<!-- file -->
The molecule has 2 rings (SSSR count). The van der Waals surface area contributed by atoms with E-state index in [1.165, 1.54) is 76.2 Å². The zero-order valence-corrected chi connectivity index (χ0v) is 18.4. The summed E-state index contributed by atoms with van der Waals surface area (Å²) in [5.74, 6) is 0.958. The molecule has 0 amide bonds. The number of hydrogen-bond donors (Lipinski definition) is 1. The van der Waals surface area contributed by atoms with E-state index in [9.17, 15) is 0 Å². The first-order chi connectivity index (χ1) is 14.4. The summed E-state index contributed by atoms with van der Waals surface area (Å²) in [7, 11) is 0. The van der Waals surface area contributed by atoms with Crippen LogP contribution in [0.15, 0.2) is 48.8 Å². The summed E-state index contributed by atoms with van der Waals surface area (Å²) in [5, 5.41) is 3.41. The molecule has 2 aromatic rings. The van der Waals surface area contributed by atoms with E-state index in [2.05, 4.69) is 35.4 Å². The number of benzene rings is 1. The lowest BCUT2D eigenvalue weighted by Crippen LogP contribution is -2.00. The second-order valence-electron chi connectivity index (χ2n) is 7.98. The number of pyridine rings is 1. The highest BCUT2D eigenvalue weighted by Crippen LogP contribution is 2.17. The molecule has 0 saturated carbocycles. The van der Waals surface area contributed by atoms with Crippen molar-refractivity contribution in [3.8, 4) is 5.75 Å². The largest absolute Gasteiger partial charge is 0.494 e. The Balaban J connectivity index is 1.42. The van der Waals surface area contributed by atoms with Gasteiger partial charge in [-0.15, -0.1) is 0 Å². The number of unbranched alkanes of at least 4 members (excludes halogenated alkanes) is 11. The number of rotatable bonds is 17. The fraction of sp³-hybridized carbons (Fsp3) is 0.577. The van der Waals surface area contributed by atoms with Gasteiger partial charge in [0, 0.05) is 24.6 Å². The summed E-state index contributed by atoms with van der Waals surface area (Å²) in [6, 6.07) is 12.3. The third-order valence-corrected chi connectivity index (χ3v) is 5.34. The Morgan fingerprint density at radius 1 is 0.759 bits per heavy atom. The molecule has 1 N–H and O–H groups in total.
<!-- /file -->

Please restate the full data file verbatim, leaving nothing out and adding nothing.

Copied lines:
The molecule has 2 rings (SSSR count). The van der Waals surface area contributed by atoms with E-state index in [1.165, 1.54) is 76.2 Å². The zero-order valence-corrected chi connectivity index (χ0v) is 18.4. The summed E-state index contributed by atoms with van der Waals surface area (Å²) in [5.74, 6) is 0.958. The molecule has 0 amide bonds. The number of hydrogen-bond donors (Lipinski definition) is 1. The van der Waals surface area contributed by atoms with E-state index in [9.17, 15) is 0 Å². The first-order chi connectivity index (χ1) is 14.4. The summed E-state index contributed by atoms with van der Waals surface area (Å²) in [7, 11) is 0. The van der Waals surface area contributed by atoms with Crippen LogP contribution in [0.15, 0.2) is 48.8 Å². The summed E-state index contributed by atoms with van der Waals surface area (Å²) in [5, 5.41) is 3.41. The molecule has 2 aromatic rings. The van der Waals surface area contributed by atoms with E-state index in [2.05, 4.69) is 35.4 Å². The number of benzene rings is 1. The lowest BCUT2D eigenvalue weighted by Crippen LogP contribution is -2.00. The second-order valence-electron chi connectivity index (χ2n) is 7.98. The number of pyridine rings is 1. The highest BCUT2D eigenvalue weighted by Crippen LogP contribution is 2.17. The molecule has 0 saturated carbocycles. The van der Waals surface area contributed by atoms with Crippen molar-refractivity contribution in [3.8, 4) is 5.75 Å². The largest absolute Gasteiger partial charge is 0.494 e. The Balaban J connectivity index is 1.42. The van der Waals surface area contributed by atoms with Gasteiger partial charge in [-0.15, -0.1) is 0 Å². The number of unbranched alkanes of at least 4 members (excludes halogenated alkanes) is 11. The number of rotatable bonds is 17. The fraction of sp³-hybridized carbons (Fsp3) is 0.577. The van der Waals surface area contributed by atoms with Gasteiger partial charge in [0, 0.05) is 24.6 Å². The summed E-state index contributed by atoms with van der Waals surface area (Å²) in [6, 6.07) is 12.3. The third-order valence-corrected chi connectivity index (χ3v) is 5.34. The Morgan fingerprint density at radius 1 is 0.759 bits per heavy atom. The molecule has 1 N–H and O–H groups in total.